Understanding US Unemployment Claims Data

Every Thursday, at 8:30 AM US Eastern Time, the Bureau of Labor (BLS) releases the data on initial claims for unemployment insurance (see here or here for recent reports). In the US most employers pay a small unemployment insurance tax; in general, if a worker has worked for more than a year and loses a job through no fault of his own, the worker can apply for unemployment benefits, but not all applications will result in benefits (see here for more). To continue to receive benefits the worker must be available for work (ready and willing to accept suitable work, and make a personal and continuing effort to find work). The benefits are related to the salary the worker earned, roughly half the weekly salary for most workers.

The great advantage of these data is their timeliness: every Thursday the data for the week ended the previous Saturday (five days earlier) are released, along with revisions to the previous week’s data. In contrast, the employment report is released around three weeks after the data are collected, and most other data considerably later.

The principal disadvantage of the data is their noisiness: there are many reasons for employers to fire workers that are distinct from movements in the general economy. There are strong seasonal patterns to employment (for example, there are many retail workers hired before Christmas who are not needed shortly thereafter; large industrial employers often shut down factories for maintenance or to prepare the factory for the preparation of a new product and temporarily lay off their workers; this allows employees to try to get some money from the government when employers do not need them).

Without getting into too much detail, the BLS seasonal adjustment procedure (correcting the data for typical seasonal patterns) is a bit mysterious. The seasonal factors to adjust data for the last few years through April 2009 can be found here. In early January, the seasonal factor peaks at 173, meaning that the actual number of claims is divided by 1.73 to produce the seasonally adjusted number; in September the seasonal factor of 76 means that the actual number of claims is divided by 0.76, so that actual claims of 300,000 would be seasonally adjusted up to around 395,000. Once you factor in the complexity of four day weeks (there are around 12 national holidays plus the occasional state holiday), you can see that it is hard to put too much emphasis on a single weekly number.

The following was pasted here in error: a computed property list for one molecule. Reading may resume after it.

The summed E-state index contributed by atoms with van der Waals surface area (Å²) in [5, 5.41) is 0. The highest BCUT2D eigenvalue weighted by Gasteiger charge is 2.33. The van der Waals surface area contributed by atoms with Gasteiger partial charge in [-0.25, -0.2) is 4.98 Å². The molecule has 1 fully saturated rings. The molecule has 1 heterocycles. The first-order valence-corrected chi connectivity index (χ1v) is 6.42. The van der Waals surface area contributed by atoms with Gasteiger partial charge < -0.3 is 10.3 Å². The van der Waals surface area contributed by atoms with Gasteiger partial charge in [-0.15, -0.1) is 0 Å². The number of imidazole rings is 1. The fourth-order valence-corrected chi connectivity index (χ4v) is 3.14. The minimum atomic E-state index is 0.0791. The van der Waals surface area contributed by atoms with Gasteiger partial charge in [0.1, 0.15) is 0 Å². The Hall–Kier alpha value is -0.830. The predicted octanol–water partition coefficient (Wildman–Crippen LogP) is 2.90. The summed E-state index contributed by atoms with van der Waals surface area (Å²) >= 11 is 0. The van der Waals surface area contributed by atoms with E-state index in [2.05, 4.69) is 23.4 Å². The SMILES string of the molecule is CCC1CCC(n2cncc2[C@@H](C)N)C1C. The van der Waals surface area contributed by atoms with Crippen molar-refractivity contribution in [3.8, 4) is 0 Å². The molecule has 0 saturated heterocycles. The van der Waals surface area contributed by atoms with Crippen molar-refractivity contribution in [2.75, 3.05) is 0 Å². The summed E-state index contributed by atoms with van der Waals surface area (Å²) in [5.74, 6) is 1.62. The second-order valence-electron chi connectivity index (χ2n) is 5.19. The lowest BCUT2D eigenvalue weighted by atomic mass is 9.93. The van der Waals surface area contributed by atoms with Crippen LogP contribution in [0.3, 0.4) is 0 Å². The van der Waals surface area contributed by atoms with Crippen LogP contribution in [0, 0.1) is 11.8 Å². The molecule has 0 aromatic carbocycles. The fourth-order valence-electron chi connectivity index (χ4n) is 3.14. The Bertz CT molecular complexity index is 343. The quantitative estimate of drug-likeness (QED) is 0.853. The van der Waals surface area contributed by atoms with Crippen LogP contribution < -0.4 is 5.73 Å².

For this reason, some analysts prefer to look at the four-week average of the data as a way of smoothing out some of the variability of the data. There have been a number of cases in recent years when claims were up (or down) sharply for a few weeks but then returned to the range of the previous few months.

In general, in recent years when the economy is doing well the average initial weekly claims number is around 300,000; when the economy is in recession the number is closer to 400,000. An amazing part of the U.S. economy (especially relative to some European economies) is the amount of “churn” in the job market. Consider a month when the job market is poor, and employment is down by 100,000 and weekly jobless claims are 400,000. Rough calculations would imply that 1.6 million people lost their jobs (4 weeks of 400,000) and 1.5 million people found jobs (resulting in net jobs decreasing by 100,000). So even in a bad month, over 1.5 million Americans are hired for a new job. The dynamism of the U.S. economy means that firms fire workers on a regular basis, but there are usually other firms that are hiring.

Along with initial claims the BLS also releases continuing claims data. A worker who loses his job files an initial claim for unemployment insurance once, but may continue to receive benefits for months before he finds another job. To continue to receive benefits an worker must file regular reports (see here under continued eligibility). In general, during good economic times unemployed workers will find jobs quickly and stop receiving benefits; analysts thus view a rising continuing claims number as a signal that the economy is weak. But you must be careful because there are limits for how long workers can receive benefits, generally around 26 weeks (six months); after this time the worker can no longer receive benefits, even if he has not found a job. However, during difficult economic times Congress will extend this period to a longer period (39 weeks).

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